As with any other position in sports, there are different types of quarterbacks with varying styles and skill-sets. The most commonly used label in reference to quarterbacks is “game manager.” In most cases, those said to be a “game manager” are simply subpar talents that lack the arm strength to sustain success throwing beyond 15 yards. With that, there is a sense of limitation surrounding that player, meaning that offensive coordinators would have to “dumb down” the offense or minimize the volume of down field throws in order to maximize efficiency. Most collegiate quarterbacks who get talked about that way are typically assumed to be backup level NFL quarterbacks, if that. While that can be the case, there is more to managing a game than being limited by physical ability.
A real “game manager” should not be said to be such because they are limited, but because of how they play. In short, managing a game is all about taking what the defense gives you, limiting turnovers, being efficient and playing according to the situation at hand. By this definition, a player with a rocket launcher for an arm could be a “game manager” as easily as a quarterback with a noodle arm. In the same regard, a strong armed thrower can be just as reckless as a weak armed player.
As I said, there is a misconception on who should and shouldn’t be labeled as a “game manager.” For a recent example of who was incorrectly labeled as one, look no further than former Alabama Crimson Tide quarterback AJ McCarron. As his final season went along and his draft stock became a discussion, almost everyone was quick to coin him as a “game manager.” Why? He did not have the arm to sustain success when throwing beyond 15 yards in the NFL. That singular aspect was somehow enough to earn him the label and get people to look past the flaws that made him something far from a player who could properly manage games.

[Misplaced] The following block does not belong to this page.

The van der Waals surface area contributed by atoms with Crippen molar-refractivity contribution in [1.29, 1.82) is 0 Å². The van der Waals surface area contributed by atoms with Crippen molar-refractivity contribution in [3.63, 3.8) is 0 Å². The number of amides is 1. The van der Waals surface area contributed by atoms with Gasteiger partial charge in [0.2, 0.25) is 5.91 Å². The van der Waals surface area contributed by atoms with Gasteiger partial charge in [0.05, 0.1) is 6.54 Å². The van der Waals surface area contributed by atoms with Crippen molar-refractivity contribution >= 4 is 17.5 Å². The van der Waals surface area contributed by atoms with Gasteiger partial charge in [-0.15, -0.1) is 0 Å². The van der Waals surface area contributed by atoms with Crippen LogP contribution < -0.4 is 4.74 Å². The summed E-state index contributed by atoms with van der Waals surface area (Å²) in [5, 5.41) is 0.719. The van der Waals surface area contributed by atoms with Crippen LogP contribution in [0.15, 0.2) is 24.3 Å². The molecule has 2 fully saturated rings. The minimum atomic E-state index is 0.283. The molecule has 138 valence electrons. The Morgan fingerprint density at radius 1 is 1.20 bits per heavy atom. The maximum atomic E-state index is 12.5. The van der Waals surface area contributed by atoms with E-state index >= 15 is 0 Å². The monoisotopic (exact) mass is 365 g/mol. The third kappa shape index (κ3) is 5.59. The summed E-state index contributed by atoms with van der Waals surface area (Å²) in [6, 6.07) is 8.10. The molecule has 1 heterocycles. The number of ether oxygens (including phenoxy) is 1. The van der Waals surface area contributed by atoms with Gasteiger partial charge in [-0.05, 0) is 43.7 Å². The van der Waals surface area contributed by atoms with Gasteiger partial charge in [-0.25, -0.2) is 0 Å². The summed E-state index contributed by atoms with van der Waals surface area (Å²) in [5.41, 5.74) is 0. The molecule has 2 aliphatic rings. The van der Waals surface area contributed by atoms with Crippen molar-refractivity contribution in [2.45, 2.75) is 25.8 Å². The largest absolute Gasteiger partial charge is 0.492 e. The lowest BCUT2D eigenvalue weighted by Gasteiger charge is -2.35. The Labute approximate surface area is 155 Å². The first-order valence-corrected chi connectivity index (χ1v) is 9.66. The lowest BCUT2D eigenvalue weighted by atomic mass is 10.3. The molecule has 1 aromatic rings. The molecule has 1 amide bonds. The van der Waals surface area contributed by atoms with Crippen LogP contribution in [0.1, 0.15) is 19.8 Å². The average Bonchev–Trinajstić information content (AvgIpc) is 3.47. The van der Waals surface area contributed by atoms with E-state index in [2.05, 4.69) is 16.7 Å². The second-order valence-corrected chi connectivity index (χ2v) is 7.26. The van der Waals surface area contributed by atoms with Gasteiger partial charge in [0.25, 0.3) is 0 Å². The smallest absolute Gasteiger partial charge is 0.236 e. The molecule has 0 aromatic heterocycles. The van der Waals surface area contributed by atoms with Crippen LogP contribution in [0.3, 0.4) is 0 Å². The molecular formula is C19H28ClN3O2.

True “game managers” should handle pass rush pressure well and be able to fluidly maneuver the pocket, as well as have proper footwork during drops and when moving around the pocket. The problem with McCarron being a “game manager” is that he was not good at any of those things. When the pocket broke down, McCarron was a train wreck. He would frantically look around, jitter his feet, then lock up like a deer caught in the headlights.